Early 20th Century Norwegian Whaling in Co. Mayo, Ireland
At the beginning of the 20th century, whales were prized for both their meat and oils. Norway imposed a ten year ban on whaling in their waters in 1904 due to their own depleted stocks. As a result, Norwegian whalers wished to expand their operations in other areas.
In 1908, attempts were made by two Norwegian businessmen to set up a station on the Shetland Island off the Scottish coast. When this attempt failed, a second one was made on Arranmore in Co. Donegal, Ireland. Opposition from local commercial fishing interests scuppered both bids. However, thanks to a man from Youghal, Co. Cork, a station would be built at Rusheen, on South Inishkea, Co. Mayo. The Norwegians maintained the Arranmore Whaling Co trading name.
The station at Rusheen, was beset with problems, as the company had to contend with some militant islanders. Around 30 local hands were employed on Rusheen. All the men were from South Inishkea as the islanders refused to allow strangers from the mainland to work at the station but also the inhabitants of the neighboring North Island. The foreman and timekeeper, Johnny O’Donnell, was the ‘king’ of the island and enjoyed the distinction of owning the only dwelling on the island with floorboards. The station had its best catch of 102 whales in 1909, with blue whales, fin whales and sperm whales among the haul. The whales’ blubber and oils were exported primarily to Scandinavia and an on-site mill ground down the whale bones to be used as meal. However, by 1912, the number of whales caught dwindled to just 26. By 1914, the company was heavily in debt and on January 4, 1915, the Arranmore Whaling Co. officially ceased to exist.
Another Norwegian, the charming and shrewd business man, Captain Lorentz Bruun, who had a temporary involvement with the Arranmore Whaling Company had obtained a site for a station as early as 1908 on the east side of the Mullet Peninsula in Blacksod Bay. Whaling got underway in the summer of 1910.
The regular staff at the station comprised about 20 Norwegian and 30 Irishmen from 1911 onward who took over from the Norwegians as they developed their skills. Local workers were treated to coffee for the first time. The local men, who would not have had extensive wardrobes, were taken aback that the Norwegians would change into fresh clothes for their evening meal.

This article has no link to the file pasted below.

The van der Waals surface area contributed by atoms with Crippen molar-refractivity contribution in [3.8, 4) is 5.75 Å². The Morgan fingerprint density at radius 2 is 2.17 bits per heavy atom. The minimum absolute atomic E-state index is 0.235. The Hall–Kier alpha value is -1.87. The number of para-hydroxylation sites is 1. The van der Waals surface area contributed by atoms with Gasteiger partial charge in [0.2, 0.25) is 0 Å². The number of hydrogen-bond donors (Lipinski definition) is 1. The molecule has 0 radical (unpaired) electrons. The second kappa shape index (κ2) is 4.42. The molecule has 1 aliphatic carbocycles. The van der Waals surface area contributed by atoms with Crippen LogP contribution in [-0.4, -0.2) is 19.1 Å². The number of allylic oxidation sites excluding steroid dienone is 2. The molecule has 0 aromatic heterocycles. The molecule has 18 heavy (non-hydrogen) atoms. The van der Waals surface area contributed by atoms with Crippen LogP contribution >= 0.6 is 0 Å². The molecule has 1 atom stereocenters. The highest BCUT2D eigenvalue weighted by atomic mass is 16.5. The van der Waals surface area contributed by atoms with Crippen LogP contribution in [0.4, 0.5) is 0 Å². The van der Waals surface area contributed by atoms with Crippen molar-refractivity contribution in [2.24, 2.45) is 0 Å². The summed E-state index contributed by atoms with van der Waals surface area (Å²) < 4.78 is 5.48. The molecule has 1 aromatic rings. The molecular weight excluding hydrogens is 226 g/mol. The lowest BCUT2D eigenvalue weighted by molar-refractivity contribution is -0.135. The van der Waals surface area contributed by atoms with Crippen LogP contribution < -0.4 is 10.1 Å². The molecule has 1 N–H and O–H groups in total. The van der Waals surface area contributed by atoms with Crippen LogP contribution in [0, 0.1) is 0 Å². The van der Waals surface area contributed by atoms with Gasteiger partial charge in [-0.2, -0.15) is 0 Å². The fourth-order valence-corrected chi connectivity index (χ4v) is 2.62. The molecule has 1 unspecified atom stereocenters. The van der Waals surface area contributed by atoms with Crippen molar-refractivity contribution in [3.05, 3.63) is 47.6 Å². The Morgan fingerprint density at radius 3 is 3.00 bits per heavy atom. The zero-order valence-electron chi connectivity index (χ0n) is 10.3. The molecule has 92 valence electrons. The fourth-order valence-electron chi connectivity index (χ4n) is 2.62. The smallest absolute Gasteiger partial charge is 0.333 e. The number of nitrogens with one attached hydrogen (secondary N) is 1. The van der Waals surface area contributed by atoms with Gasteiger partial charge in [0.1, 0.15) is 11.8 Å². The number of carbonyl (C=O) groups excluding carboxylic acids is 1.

Like at Inishkea, when a whale was brought in, it was moored at a buoy until the men were ready to deal with it. It was then towed to the bottom of the slipway by a rowboat. A steel-wire rope dragged the whale up the incline onto the flensing plane. Once in position, the whale was stripped of its blubber ‘blanket’ a job assigned to two Norwegians, but later given to local workers once they had acquired the necessary skills. Once the blubber was peeled off it was divided into more manageable blocks and then fed into a boiler.
The outbreak of World War One was the death knell of whaling in North Mayo. All fishing stopped in August 1914, and the Norwegians left for home. The station was taken over in 1915 by the British Admiralty who used it as a petrol base until 1918. When the war ended, Bruun sought to recommence whaling at Blacksod. He died on Christmas Day 1924, and in his absence, the Blacksod Company had no driving force. The company faltered due to the lack of demand for whale oil and poor management and was dissolved in 1932, bringing to an end Mayo’s short-lived and turbulent association with whaling.
A Photographic Exhibition
Article by Denis Strong, Divisional Manager, National Parks & Wildlife Service, Ireland